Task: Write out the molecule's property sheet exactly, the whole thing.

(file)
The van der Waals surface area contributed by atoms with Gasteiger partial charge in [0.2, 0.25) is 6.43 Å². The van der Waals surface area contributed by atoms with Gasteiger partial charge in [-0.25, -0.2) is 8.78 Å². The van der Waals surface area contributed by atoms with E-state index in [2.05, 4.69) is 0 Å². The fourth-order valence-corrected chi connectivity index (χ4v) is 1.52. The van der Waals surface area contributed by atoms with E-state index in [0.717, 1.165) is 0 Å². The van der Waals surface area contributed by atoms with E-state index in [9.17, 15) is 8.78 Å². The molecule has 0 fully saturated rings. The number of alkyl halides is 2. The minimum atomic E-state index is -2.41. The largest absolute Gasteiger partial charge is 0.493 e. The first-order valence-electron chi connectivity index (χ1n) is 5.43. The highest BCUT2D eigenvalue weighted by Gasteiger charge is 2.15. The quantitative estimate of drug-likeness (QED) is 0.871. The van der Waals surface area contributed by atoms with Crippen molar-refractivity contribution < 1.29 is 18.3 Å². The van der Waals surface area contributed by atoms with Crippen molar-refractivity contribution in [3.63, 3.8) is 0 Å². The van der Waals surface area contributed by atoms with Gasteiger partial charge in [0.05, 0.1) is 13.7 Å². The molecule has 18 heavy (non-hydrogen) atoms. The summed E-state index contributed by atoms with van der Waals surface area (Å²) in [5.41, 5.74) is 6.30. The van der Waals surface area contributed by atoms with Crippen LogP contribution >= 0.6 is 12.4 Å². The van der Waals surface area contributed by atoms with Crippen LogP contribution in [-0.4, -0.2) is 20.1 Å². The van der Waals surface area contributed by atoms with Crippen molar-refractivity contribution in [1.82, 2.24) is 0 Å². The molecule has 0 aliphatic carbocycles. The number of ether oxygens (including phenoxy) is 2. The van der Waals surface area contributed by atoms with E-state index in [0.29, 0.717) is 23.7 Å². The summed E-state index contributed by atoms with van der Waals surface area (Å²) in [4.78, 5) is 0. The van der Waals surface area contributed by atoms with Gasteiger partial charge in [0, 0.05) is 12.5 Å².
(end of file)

The van der Waals surface area contributed by atoms with Gasteiger partial charge in [0.2, 0.25) is 6.43 Å². The van der Waals surface area contributed by atoms with Gasteiger partial charge in [-0.25, -0.2) is 8.78 Å². The van der Waals surface area contributed by atoms with E-state index in [2.05, 4.69) is 0 Å². The fourth-order valence-corrected chi connectivity index (χ4v) is 1.52. The van der Waals surface area contributed by atoms with E-state index in [0.717, 1.165) is 0 Å². The van der Waals surface area contributed by atoms with E-state index in [9.17, 15) is 8.78 Å². The molecule has 0 fully saturated rings. The number of alkyl halides is 2. The minimum atomic E-state index is -2.41. The largest absolute Gasteiger partial charge is 0.493 e. The first-order valence-electron chi connectivity index (χ1n) is 5.43. The highest BCUT2D eigenvalue weighted by Gasteiger charge is 2.15. The quantitative estimate of drug-likeness (QED) is 0.871. The van der Waals surface area contributed by atoms with Crippen molar-refractivity contribution < 1.29 is 18.3 Å². The van der Waals surface area contributed by atoms with Crippen molar-refractivity contribution in [3.63, 3.8) is 0 Å². The van der Waals surface area contributed by atoms with Gasteiger partial charge in [0.05, 0.1) is 13.7 Å². The molecule has 18 heavy (non-hydrogen) atoms. The summed E-state index contributed by atoms with van der Waals surface area (Å²) in [5.41, 5.74) is 6.30. The van der Waals surface area contributed by atoms with Crippen LogP contribution >= 0.6 is 12.4 Å². The van der Waals surface area contributed by atoms with Crippen LogP contribution in [-0.4, -0.2) is 20.1 Å². The van der Waals surface area contributed by atoms with Crippen molar-refractivity contribution in [1.82, 2.24) is 0 Å². The molecule has 0 aliphatic carbocycles. The number of ether oxygens (including phenoxy) is 2. The van der Waals surface area contributed by atoms with E-state index in [0.29, 0.717) is 23.7 Å². The summed E-state index contributed by atoms with van der Waals surface area (Å²) in [4.78, 5) is 0. The van der Waals surface area contributed by atoms with Gasteiger partial charge in [0, 0.05) is 12.5 Å².